In the midst of BP’s Gulf crisis, another oil executive is in the spotlight. Former Shell Oil executive John Hofmeister has been pushing for more accountability and transparency on the part of BP and the government as he promotes a new book. He was interviewed on NBC’s Meet the Press, where he called the cleanup “ham-handed,” and he also accused BP of “gross incompetence, negligence or mismanagement,” according to Politico. In other media he lambasted BP as if he were still the president of Shell. He’s not. He’s the founder of a nonprofit called Citizens for Affordable Energy.
Hofmeister also told The Fiscal Times, “BP’s CEO is in the midst of a political firestorm and environmental tsunami. He must urgently focus on his most important responsibility, delivering performance on all fronts by concentrating his time and the priorities of his staff on the daily work of the enterprise.” Good advice. But the pot may be calling the kettle black.
While Hofmeister was earning millions as an oil executive at Shell, his company was responsible for a series of devastating leaks in Nigeria, some caused by vandalism, and a minor leak in Australia. Following Hofmeister’s retirement, Shell had a major pipeline leak into the Gulf of Mexico in 2009.
In his book, Why We Hate the Oil Companies: Straight Talk from an Energy Insider, Hofmeister says, “Americans have long had a love-hate relationship with the oil industry. Myself included.”
The “hate” part of this equation may have stemmed from one of Shell’s major oil disasters: On Jan. 15, 1999, a Shell tanker in Magdalena, Argentina, crashed into another ship, leaking its contents into the lake and polluting the environment. And in January 2006, oil was dumped into the Carquinez Strait from Shell’s Martinez refinery, according to the Contra Costa Times, a Spanish language newspaper. A Shell spokesperson said then, “It’s something we wish didn’t happen and we have taken all steps to make sure it doesn’t happen again.” Shell apologized to local boat owners and others who were affected.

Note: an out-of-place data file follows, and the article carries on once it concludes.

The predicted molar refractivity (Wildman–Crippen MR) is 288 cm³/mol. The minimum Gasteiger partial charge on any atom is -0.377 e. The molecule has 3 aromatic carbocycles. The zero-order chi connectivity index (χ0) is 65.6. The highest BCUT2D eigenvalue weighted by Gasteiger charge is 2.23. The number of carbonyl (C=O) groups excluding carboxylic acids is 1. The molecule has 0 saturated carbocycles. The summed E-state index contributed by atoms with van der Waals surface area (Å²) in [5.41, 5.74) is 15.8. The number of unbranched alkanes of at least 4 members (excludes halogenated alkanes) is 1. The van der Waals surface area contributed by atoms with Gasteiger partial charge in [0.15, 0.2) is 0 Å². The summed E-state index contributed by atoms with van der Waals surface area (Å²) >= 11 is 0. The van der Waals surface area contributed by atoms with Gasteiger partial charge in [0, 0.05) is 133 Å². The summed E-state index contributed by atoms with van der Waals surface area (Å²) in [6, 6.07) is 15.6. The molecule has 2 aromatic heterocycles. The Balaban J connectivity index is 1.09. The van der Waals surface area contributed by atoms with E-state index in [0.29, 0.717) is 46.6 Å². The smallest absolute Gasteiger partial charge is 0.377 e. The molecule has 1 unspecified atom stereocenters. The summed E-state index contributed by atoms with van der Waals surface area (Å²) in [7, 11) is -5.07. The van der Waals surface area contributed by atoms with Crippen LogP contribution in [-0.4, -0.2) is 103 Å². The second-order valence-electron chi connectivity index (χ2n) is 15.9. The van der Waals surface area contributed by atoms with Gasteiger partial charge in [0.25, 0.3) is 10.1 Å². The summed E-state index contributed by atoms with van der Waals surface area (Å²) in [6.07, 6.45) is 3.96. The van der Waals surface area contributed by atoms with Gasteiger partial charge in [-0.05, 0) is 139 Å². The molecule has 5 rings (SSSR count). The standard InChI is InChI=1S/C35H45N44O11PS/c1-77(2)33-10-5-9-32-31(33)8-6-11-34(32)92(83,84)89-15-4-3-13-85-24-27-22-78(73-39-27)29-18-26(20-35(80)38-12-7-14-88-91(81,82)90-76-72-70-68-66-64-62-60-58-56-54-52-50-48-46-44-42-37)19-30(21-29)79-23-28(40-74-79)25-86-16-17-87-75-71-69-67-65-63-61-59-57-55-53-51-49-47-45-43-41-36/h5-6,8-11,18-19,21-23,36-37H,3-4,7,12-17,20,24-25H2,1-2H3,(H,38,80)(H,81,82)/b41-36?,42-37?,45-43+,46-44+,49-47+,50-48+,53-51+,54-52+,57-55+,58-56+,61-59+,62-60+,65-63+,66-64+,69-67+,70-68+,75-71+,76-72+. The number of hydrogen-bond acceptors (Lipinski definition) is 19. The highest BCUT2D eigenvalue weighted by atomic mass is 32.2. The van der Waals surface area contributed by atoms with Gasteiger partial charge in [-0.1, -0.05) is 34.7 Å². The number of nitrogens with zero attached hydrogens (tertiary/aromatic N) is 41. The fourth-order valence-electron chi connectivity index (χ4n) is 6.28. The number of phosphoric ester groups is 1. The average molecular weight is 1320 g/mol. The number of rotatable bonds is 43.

Hofmeister has been on the firing line, and he knows how the game is played. He said, “The U.S. politicians will grandstand and make incredible demands based on what drives them: opinion polls and their perceived leadership of the incident. It is urgently important that BP survive this disaster as a functioning entity so that it can pay for its liabilities in the coming months and years. It does no one any good to put it out of business, into bankruptcy proceedings or chase away investors."
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